The art: The first three pages of the book feature the introduction of an upcoming confrontation and they made me wonder what was going on with Brad Walker’s pencils and/or Andrew Hennessy’s inks. Alien civilizations, especially new ones are a constant challenge for artists and the first two pages just did not work for me. It may have been because there really isn’t a clear image of these aliens, as they’re in the distance or shown only from the waist up, and I was unclear what they truly looked like. The villains that bring collapse to their world are more human looking, so they looked okay. The third page is a tricky situation, as this new group is show in silhouette or has only eyes shown. They’re supposed to be mysterious, but came off as just a dark blob since they were too darkly colored. Things vastly improved on the fourth page and the art was strong as the issue went on. Granted, the characters were familiar, but Walker and Hennessy do a great job with the Sinestro Corps. I love their Sinestro, who oozes evil as he’s pondering his situation or makes a decision, such as on Page 7. And their Dez is a spectacular back-biter of a monster–he’s great. I was sorry to have the story focus later on just two members, but the artwork on 13 is so epic, I forgot about what had happened in the past and was glued to the obstacles of the future. Mongol is also great as a mighty moose of a character who’s presence almost–almost–overshadows Sinestro. I started this book concerned, but left it feeling so pleased. Overall grade: A-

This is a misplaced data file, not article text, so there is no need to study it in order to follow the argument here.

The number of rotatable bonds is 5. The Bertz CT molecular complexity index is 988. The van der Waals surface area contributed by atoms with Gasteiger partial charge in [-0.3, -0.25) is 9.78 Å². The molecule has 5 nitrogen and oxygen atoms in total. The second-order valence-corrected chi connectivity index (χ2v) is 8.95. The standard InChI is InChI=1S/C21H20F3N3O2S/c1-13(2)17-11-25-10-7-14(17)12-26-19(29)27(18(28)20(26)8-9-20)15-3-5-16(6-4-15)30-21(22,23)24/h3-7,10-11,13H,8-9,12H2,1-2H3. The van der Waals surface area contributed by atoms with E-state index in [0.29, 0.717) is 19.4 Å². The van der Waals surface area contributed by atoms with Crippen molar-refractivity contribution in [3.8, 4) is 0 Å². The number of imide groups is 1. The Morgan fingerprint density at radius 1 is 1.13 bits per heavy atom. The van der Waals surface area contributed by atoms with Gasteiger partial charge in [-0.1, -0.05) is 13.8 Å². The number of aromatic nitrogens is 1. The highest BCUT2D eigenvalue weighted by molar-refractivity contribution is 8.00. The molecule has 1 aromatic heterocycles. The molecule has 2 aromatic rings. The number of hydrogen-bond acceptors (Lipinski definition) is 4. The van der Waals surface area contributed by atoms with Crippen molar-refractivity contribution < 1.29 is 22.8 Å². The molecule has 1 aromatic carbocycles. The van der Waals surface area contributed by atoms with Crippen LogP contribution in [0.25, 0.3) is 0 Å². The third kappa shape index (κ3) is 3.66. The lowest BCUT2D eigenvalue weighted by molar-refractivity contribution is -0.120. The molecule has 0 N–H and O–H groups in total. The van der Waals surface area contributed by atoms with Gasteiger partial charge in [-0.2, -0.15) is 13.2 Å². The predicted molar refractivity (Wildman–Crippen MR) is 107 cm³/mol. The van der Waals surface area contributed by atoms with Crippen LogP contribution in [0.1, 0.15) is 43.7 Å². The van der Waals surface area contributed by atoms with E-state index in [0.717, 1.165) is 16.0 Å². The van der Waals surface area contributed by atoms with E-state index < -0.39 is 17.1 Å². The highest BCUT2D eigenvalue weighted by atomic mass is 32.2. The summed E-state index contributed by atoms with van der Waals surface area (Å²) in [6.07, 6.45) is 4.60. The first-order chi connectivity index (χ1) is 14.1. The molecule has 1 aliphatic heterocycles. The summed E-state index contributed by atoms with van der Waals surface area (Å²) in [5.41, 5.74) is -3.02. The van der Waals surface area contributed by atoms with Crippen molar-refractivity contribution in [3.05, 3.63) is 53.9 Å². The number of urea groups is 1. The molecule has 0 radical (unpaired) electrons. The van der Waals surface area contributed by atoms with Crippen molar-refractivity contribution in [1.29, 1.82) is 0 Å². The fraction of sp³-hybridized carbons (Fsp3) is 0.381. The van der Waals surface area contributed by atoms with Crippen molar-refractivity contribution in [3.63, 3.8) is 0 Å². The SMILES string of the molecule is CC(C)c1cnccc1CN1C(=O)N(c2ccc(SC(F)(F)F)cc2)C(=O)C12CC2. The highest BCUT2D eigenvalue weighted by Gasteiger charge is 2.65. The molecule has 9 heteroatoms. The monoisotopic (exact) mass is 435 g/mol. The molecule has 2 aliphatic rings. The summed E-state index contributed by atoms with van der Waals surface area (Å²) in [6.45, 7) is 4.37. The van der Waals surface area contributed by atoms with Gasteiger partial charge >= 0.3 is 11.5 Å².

The colors: As with the art, the first three pages of this book had me very concerned. The colors are so over the top that the images were lost. The first page suffers from too much red in the second and third panels, while the fourth panel is just too, too dark. Things improve on the second page, but the third page is a waste in the dark. I was waiting for a character to bump into a console, it’s so black on that bridge. However, redemption occurs on Page 4 and I was pleased with what Jason Wright did. Characters are easily seen, the tone work on flesh is impressive (with Sinestro being the stand out), and that battle scene on 13 is spectacular. The sounds are also impressively colored. There’s so much action being put into every panel, sounds would eclipse the art if they were rendered in solids, so Wright smartly makes the sounds transparent. Slick work. Overall grade: A-

The letters: Scene setting, narration and dialogue, Arkillo speak, whispers, sounds, yells, and closing title and credits are placed by Dave Sharpe. The sound effects are really fantastic, and my comments echo those made in the Colors commentary: there’s not much room for dialogue, let alone sounds, yet Sharpe knows where to place things and how big to make the noises without losing any of the visuals. He’s tops. Overall grade: A+

The final line: A good read and excellent starting point for new readers. Overall grade: A

Patrick Hayes was a contributor to the Comic Buyer’s Guide for several years with “It’s Bound to Happen!” and he’s reviewed comics for TrekWeb and TrekCore. He’s taught 8th graders English for 20 years and has taught high school English for five years and counting. He reads everything as often as he can, when not grading papers or looking up Star Trek, Star Wars, or Indiana Jones items online.